President Uhuru Kenyatta has come up with the ‘Big Four’ agenda as his priority in the next five years. They include universal healthcare, manufacturing, food security and affordable housing.
On food security, Kenya must integrate environmental conservation into the agenda. Food security is considered to exist when all people, at all times, have physical and economic access to sufficient, safe and nutritious food to meet their dietary needs. This is determined by availability, stability of supplies, access and biological utilisation of food.
The President’s focus on food security could be due to recognition that failure to meet basic needs will result in stalled development and a stagnant economy. Food security in Kenya is gradually declining as supply of commodities dwindle even as demand continues to increase. For instance in January 2017, some 2.6 million people were estimated to be acutely food insecure, mainly in pastoral and marginal agricultural areas.
The relationship between food security and the environment is real, complex and multidimensional. Food production is dependent not only on ecosystem services but also one of the greatest drivers of the loss of ecosystem services. However, the desire to raise productivity and yields though justified has historically led to environmental degradation, reduced biodiversity and limitations to ecosystem services such as water and climate ameriolation. Nontheless, Kenya is gifted in a special way. The country is endowed with “geographical excellence” of 5 water towers (Mt Kenya, Elgon, Mau, Cherangany and Aberdare).
Millions of Kenyans in arid and semi-arid areas (80 per cent of total land) depend on the water from these towers to support their livelihoods with an estimated 75 per cent of the country’s livestock reared in these marginal areas. The availability of water from these water towers and within the basins depends on how well we protect our environment, specifically our forests. Population pressure, encroachment and the concomitant increase in the demand for resources have placed undue pressure in our water towers and other critical ecological areas. Environmental degradation, more precisely deforestation, have become a common phenomenon in rural landscapes throughout the country. For instance, between 1990 and 2010 Kenya lost 2.8 per cent of its forest cover. This trend must be halted.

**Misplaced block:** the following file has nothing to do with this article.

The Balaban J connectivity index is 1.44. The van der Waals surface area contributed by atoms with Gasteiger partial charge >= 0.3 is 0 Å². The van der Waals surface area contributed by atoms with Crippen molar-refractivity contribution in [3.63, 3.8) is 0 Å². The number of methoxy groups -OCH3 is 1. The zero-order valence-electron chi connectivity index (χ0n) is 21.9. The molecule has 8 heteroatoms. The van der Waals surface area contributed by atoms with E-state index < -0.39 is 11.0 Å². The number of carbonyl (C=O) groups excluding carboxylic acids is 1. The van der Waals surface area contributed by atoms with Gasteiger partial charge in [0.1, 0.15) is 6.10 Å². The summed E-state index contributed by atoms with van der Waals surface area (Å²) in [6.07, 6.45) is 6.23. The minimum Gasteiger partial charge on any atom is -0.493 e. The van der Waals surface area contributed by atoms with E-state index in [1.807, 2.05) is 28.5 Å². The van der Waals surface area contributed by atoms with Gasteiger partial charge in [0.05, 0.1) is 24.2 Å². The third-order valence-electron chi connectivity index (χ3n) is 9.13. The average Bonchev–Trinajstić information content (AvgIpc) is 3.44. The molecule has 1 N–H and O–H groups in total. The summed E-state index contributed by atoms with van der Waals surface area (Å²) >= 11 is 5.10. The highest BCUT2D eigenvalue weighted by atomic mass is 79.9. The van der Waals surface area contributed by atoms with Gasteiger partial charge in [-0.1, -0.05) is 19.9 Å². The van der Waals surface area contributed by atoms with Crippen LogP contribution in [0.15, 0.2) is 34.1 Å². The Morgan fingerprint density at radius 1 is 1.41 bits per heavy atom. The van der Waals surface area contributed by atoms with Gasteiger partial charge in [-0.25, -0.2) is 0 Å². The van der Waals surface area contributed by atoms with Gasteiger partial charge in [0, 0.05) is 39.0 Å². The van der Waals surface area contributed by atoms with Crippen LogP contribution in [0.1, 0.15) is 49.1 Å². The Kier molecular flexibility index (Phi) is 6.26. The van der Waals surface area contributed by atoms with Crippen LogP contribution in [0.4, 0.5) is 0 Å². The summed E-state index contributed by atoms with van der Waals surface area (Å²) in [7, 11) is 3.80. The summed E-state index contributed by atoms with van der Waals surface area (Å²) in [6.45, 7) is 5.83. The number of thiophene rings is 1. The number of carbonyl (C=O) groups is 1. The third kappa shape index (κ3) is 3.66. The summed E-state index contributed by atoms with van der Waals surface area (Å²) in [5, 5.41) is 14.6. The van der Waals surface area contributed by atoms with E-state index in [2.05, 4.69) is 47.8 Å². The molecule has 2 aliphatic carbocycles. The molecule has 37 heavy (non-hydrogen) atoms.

If we do not secure these catchments, the government’s plan to construct more than 50 dams to support irrigation will be untenable. A case at hand is that Masinga power station is now reported to be on the verge of closure due to low water levels. Furthermore, food insecurity will ensue and conflicts caused by competition for water resources will become more common. In his inauguration speech, the President stated that: “Over the next 5 years we shall invest heavily in securing our water towers and river ecosystems to harvest and sustainably exploit the potential of our water resources.” This commitment is timely. However, for it to be realised there is a need for an integrated strategy to harmonise environmental, water and food security objectives. This will require strong inter-governmental coordination between ministries and state corporations responsible for environment, water and agriculture. This also calls for increased budgetary allocation of funds for forest conservation programmes. The Treasury needs to consider the critical ecological role that forests play, which in most cases in not easy to value in monetary terms, but is an essential public good. County Governments also have a critical role to play to complement this commitment by creating awareness and investing in on-farms afforestation programmes and riparian protection. It will also be important for state corporations/private companies generating revenue based on ecosystem services drawn from the forests, such as KenGen, KTDA and water companies to plough back some revenues to support afforestation programmes.
-The writer is Executive Director, East African Wild Life Society
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